In the end, a computer needs to understand a definitive behavior that is to occur with a given type name. However, since the nature of this behavior is dictated by the combination of terms involved, we can understand that Toki Sona terms are meant to serve as interpreted inputs to the types. Furthermore, it seems most appropriate for types to serve two purposes: they must indicate the syntactic role the word has in a sentence, and they must indicate the functional role the word has in a context.

In the pseudocode excerpt I came up with, we chose to highlight the latter route, defining described content based on how it impacted the narrative context: is this an Audio or Visual element that will affect perception or is this a detail concerning the setting’s external details such as the TimeOfDay, etc.? In addition to this, we’ll also need to incorporate syntactic analysis to better identify what the described content will actually be (is it a noun, verb, adjective, etc.?). As mentioned before, the way a word is used will greatly affect the type of meaning it has, so the function should be built on the syntax which is in turn built on the vocabulary.

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Language Evolution

In addition, a system that implements this sort of code integration should be built around the assumption that the core vocabulary and semantics will change. As it stands, we already want to give users the power to add their own custom terms to the language for a particular application. These custom terms are always re-defined using a combination of sentences made of core terms and pre-existing custom terms.

However, because the integration of a living, breathing, and spoken language into a code base is a drastic measure, it is vital that the code be designed around the capacity for the core language to change. After all, languages are not unlike living creatures that adapt to environments, evolve to meet their needs, and strive to achieve their goals in the midst of it. In this sense, we can rest assured that players and developers alike will look forward to experimenting with and transforming this technology. This transformation will assuredly extend to the core terms, so not even the language should be tightly bound to them.

Given the lack of assurances in regard to the core terms over an extended period of time, it would behoove us to incorporate an external dictionary. It should most likely be pre-baked with statistical semantic associations derived from machine learning NPL algorithms and then fed into runtime calculations that combine with the context to narrow down the interpretation most likely to meet users’ expectations.

does-it-mean

In simple terms, Wyrd should be given a massive list of Toki Pona (or Toki Sona, later on as it becomes available) statements periodically, perhaps with a monthly update. It should then scan through them, learn the words, and figure out what they likely mean: How frequently is “kon” used as a noun? What verbs and adjectives is it often paired with? What words is it NEVER associated with? What sorts of emotions have been associated with the various term-pairings and which are most frequent? These statistical inputs will assist the system in determining the functional and syntactic role(s) words possess. Combining this data with the actual surrounding words in context will let the application have a keen understanding of how to use them AND grant it the ability to reload this information when necessary.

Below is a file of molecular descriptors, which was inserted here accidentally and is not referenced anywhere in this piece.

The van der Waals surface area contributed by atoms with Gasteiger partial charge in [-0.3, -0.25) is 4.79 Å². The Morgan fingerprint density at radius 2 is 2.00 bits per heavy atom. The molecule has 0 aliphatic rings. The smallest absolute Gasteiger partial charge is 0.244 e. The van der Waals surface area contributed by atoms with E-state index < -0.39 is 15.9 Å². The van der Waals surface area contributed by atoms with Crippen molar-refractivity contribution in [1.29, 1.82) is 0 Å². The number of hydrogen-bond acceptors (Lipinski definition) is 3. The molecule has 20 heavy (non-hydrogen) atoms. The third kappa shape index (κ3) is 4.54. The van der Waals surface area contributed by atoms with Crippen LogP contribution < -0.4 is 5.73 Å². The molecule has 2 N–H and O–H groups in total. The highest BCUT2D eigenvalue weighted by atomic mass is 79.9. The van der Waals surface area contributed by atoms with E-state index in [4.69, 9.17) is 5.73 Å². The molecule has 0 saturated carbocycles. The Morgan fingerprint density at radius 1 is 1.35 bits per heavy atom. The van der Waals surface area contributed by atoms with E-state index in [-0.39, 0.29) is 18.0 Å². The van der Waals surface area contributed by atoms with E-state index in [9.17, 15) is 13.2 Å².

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Wyrd applications should also keep track of all Toki Sona input (if the user has volunteered it) so that they can be used as new machine learning test material. If people start using a word in a new way, and that trend develops, then the engine should respond by learning to adapt to that new usage and incorporate it into characters’ speech and applications’ descriptions. To do this, the centralized library of core terms must be updated by scanning through more recent Toki Sona literature. Ideally, we would pull this from update-electing users, generate new word data, and then broadcast this update to those same Wyrd users.

Conclusion

Well, we’ve explored some of the more in-depth programming difficulties that reside in using Toki Sona. There’ll likely be more updates in the future, but for now, this has all just been a brainstorming and analysis activity. I apologize for those of you who weren’t more tech-savvy (tried to make things a little simpler outside of the pseudocode). From here on out, it’s likely we’ll end up dealing with things that are a bit more technical than the previous fare, but there will also be plenty of high level discussion, so worry not!

For next time, I’ll be diving into the particulars of Agents, Characters, and the StoryMind: the fundamental tools for manipulating and understanding narrative concepts!

Next Article: Dramatica and Narrative AI
Previous Article: Interface and Gameplay Possibilities

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6 thoughts on “Minecraftian Narrative: Part 4